United States District Court, E.D. Virginia, Richmond Division
ROBERT E. PAYNE, Senior District Judge.
This matter is before the Court on Plaintiff's MOTION TO REMAND (ECF No. 5). For the reasons set forth herein, the motion will be granted.
This is a declaratory judgment action, originating in the Circuit Court for the City of Richmond. (ECF No. 1-4). This action stems from an underlying breach of contract suit brought by Plaintiff Shawn Vanessa Washington ("Washington") against Defendant Wells Fargo Bank, N.A. ("Wells Fargo"), alleging that Wells Fargo attempted to initiate foreclosure proceedings without providing Washington with a proper pre-acceleration cure notice required by the terms of Washington's loan, which is evidenced by a Note and secured by a Deed of Trust. (ECF No. 1-4). The Deed of Trust provides Wells Fargo with a lien on Washington's property located at 1421 Abingdon Road, Richmond, Virginia ("the Property") in the amount of $150, 000.00. Id . Washington's initial Complaint, filed on August 7, 2015, sought a declaration that:
Wells Fargo is not entitled to foreclose on the home at 2:00 p.m. on August 11, 2015, that White is not empowered to conduct a foreclosure of the home at that time or on that date; that any foreclosure of the home at that time or on that date would be void, alternatively voidable; that Wells Fargo is not entitled to add its costs associated with scheduling the home for foreclosure on August 11, 2015 to the obligation of the note or to the lien of the deed of trust and that Washington is not responsible for any such costs.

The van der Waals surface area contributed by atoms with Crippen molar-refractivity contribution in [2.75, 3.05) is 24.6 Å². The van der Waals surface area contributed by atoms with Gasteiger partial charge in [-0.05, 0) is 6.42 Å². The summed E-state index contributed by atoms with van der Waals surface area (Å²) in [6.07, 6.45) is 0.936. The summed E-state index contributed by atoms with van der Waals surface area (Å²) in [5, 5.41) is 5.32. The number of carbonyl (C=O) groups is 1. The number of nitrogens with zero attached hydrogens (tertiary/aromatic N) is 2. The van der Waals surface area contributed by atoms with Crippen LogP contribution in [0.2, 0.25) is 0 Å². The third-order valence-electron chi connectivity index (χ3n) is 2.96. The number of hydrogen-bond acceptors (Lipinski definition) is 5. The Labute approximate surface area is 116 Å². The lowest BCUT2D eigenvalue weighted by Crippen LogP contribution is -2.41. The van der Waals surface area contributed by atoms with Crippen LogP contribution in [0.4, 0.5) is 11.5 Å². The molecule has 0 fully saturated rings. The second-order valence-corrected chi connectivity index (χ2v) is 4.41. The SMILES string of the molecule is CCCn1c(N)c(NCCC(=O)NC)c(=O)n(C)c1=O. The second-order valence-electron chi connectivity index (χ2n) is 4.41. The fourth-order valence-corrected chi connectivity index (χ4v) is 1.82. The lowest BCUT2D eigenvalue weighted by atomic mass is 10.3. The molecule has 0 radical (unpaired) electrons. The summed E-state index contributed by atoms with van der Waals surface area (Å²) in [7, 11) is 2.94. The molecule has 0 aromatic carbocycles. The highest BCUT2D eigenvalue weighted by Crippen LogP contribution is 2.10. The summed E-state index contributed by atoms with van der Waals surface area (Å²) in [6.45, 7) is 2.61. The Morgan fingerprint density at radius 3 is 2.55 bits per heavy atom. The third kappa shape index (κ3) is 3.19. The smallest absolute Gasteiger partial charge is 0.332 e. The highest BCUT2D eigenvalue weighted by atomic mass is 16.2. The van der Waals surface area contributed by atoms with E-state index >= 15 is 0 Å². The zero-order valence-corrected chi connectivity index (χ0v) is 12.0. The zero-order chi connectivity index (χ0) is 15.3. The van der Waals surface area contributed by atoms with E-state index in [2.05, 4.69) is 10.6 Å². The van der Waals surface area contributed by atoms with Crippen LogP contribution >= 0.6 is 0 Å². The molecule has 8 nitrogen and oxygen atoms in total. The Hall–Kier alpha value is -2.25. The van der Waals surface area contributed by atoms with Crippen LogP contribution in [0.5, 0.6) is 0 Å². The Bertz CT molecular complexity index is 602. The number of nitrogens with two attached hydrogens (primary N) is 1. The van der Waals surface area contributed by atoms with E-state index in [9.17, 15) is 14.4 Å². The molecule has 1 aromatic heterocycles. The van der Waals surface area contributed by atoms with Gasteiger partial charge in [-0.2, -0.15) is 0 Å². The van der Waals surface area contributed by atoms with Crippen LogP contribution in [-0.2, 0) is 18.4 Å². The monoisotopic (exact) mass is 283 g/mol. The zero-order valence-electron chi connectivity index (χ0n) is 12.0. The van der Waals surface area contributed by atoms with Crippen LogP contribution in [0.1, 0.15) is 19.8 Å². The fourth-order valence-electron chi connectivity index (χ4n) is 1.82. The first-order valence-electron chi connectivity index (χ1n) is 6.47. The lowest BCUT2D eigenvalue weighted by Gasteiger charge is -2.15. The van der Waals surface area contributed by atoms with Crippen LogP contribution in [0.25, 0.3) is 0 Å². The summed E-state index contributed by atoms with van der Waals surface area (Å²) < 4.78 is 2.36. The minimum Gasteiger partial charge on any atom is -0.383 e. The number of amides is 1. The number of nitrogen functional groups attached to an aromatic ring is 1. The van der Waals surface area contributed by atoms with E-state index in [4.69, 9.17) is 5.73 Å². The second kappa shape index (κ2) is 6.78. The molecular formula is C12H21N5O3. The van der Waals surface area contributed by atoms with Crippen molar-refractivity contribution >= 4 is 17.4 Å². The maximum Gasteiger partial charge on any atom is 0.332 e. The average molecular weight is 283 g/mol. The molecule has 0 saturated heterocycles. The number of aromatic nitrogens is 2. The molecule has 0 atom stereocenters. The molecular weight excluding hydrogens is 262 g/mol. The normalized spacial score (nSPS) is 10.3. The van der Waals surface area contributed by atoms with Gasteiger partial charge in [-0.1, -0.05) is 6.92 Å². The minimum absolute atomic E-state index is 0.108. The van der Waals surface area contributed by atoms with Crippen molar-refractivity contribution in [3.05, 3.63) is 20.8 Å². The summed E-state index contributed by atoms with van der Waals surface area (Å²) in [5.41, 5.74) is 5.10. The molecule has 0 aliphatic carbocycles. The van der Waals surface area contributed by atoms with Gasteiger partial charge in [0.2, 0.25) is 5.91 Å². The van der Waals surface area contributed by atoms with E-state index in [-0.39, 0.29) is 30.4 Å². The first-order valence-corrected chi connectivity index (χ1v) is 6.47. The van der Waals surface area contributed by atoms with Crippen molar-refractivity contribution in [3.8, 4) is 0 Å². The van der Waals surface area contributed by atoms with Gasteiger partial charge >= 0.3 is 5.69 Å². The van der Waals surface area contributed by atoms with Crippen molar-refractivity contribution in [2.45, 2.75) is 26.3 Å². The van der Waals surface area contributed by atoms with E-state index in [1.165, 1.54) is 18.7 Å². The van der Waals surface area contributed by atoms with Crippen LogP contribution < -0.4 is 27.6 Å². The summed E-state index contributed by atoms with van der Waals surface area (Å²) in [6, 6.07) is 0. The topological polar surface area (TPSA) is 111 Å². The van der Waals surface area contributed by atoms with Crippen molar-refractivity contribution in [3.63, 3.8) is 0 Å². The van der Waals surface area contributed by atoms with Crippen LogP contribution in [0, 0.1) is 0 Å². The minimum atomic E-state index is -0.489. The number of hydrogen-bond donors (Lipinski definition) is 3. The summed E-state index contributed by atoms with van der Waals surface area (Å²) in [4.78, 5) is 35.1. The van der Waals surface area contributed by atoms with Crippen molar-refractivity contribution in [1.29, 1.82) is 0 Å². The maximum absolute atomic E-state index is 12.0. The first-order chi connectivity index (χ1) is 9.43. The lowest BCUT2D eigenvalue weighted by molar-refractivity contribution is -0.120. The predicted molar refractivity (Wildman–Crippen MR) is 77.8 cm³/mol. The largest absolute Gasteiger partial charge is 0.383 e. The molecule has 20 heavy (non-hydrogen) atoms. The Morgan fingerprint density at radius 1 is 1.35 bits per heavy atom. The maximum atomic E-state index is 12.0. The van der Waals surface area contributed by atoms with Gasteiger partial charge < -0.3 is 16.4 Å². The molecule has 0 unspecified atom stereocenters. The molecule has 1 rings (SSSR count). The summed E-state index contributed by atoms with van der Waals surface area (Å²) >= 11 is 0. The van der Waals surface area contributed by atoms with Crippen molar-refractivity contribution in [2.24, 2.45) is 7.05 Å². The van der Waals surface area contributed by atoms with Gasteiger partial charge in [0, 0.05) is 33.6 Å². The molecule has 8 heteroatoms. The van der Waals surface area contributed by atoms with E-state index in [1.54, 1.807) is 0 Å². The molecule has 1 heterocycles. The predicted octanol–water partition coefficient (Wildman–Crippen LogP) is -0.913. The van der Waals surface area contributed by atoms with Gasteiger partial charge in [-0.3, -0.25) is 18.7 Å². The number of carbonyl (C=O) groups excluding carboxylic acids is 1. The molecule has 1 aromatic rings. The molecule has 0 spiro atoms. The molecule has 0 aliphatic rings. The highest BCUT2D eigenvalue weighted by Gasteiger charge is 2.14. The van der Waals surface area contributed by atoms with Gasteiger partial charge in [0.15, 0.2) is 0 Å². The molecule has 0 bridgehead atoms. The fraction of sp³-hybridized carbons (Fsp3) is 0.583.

(ECF No. 1-4 at 8). The foreclosure scheduled to occur on August 11, 2015 was subsequently cancelled.
Wells Fargo timely removed the declaratory action to this Court on December 7, 2015. (ECF No. 1). Wells Fargo asserts diversity jurisdiction as its basis for removal. Id . Wells Fargo is a national bank that has its principal place of business in South Dakota. Id . Washington is a natural person and citizen of Virginia. Id . Wells Fargo asserts that the amount in controversy exceeds $75, 000, as required by 28 U.S.C. § 1332(a), because "Plaintiff seeks to enjoin the foreclosure of property secured by a deed of trust for a lien in the amount of $150, 000.00, and a declaratory judgment that any foreclosure would be void." (ECF No. 1 ¶ 6). Wells Fargo takes the position that the amount in controversy is equal to the value of the Note secured by the Deed of Trust, which is $150, 000.00. Id.
Under 28 U.S.C. § 1332, this Court has original jurisdiction over civil actions between citizens of different states where the amount in controversy exceeds $75, 000. A national bank, for diversity purposes, "is a citizen of the State in which its main office, as set forth in its articles of association, is located." Wachovia Bank, N.A. v. Schmidt, 546 U.S. 303, 307 (2006).
When a plaintiff claims damages less than $75, 000, removal is proper only if the "defendant can prove to a legal certainty' that the plaintiff would... recover more than that if she prevailed." Lee v. Citimortqaqe, Inc., 739 F.Supp.2d 940, 945 (E.D. Va. 2010) (internal citation omitted). If the complaint does not specify damages, a defendant must prove by a preponderance of the evidence that the amount in controversy exceeds the jurisdictional minimum. Id.